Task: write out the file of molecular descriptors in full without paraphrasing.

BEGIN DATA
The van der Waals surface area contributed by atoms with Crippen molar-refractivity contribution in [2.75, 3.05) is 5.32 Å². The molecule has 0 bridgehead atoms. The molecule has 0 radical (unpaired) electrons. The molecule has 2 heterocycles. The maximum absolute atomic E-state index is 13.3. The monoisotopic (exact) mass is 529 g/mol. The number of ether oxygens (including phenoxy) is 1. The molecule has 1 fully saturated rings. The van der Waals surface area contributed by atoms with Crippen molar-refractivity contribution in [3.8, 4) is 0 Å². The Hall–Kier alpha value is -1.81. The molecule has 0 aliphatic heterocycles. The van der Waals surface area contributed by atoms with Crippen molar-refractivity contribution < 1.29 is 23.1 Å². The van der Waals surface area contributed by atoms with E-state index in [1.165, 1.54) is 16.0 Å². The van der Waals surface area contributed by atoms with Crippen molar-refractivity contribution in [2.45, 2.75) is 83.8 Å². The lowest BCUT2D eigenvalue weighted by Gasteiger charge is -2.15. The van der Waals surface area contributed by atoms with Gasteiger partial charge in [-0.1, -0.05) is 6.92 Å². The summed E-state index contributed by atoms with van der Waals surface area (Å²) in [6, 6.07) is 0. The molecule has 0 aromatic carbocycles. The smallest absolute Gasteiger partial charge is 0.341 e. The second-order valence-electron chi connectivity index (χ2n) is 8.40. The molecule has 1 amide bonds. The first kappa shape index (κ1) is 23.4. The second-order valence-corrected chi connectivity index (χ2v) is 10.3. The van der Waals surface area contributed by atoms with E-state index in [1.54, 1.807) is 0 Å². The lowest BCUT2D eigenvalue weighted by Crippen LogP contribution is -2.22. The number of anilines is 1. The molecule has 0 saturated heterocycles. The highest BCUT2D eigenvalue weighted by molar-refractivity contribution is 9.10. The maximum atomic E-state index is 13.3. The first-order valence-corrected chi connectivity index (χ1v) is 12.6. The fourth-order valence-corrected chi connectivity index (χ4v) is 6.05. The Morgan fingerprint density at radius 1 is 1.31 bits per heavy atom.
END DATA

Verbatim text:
The van der Waals surface area contributed by atoms with Crippen molar-refractivity contribution in [2.75, 3.05) is 5.32 Å². The molecule has 0 bridgehead atoms. The molecule has 0 radical (unpaired) electrons. The molecule has 2 heterocycles. The maximum absolute atomic E-state index is 13.3. The monoisotopic (exact) mass is 529 g/mol. The number of ether oxygens (including phenoxy) is 1. The molecule has 1 fully saturated rings. The van der Waals surface area contributed by atoms with Crippen molar-refractivity contribution in [3.8, 4) is 0 Å². The Hall–Kier alpha value is -1.81. The molecule has 0 aliphatic heterocycles. The van der Waals surface area contributed by atoms with Crippen molar-refractivity contribution < 1.29 is 23.1 Å². The van der Waals surface area contributed by atoms with E-state index in [1.165, 1.54) is 16.0 Å². The van der Waals surface area contributed by atoms with Crippen molar-refractivity contribution in [2.45, 2.75) is 83.8 Å². The lowest BCUT2D eigenvalue weighted by Gasteiger charge is -2.15. The van der Waals surface area contributed by atoms with Gasteiger partial charge in [-0.1, -0.05) is 6.92 Å². The summed E-state index contributed by atoms with van der Waals surface area (Å²) in [6, 6.07) is 0. The molecule has 0 aromatic carbocycles. The smallest absolute Gasteiger partial charge is 0.341 e. The second-order valence-electron chi connectivity index (χ2n) is 8.40. The molecule has 1 amide bonds. The first kappa shape index (κ1) is 23.4. The second-order valence-corrected chi connectivity index (χ2v) is 10.3. The van der Waals surface area contributed by atoms with E-state index in [1.54, 1.807) is 0 Å². The lowest BCUT2D eigenvalue weighted by Crippen LogP contribution is -2.22. The number of anilines is 1. The molecule has 0 saturated heterocycles. The highest BCUT2D eigenvalue weighted by molar-refractivity contribution is 9.10. The maximum atomic E-state index is 13.3. The first-order valence-corrected chi connectivity index (χ1v) is 12.6. The fourth-order valence-corrected chi connectivity index (χ4v) is 6.05. The Morgan fingerprint density at radius 1 is 1.31 bits per heavy atom.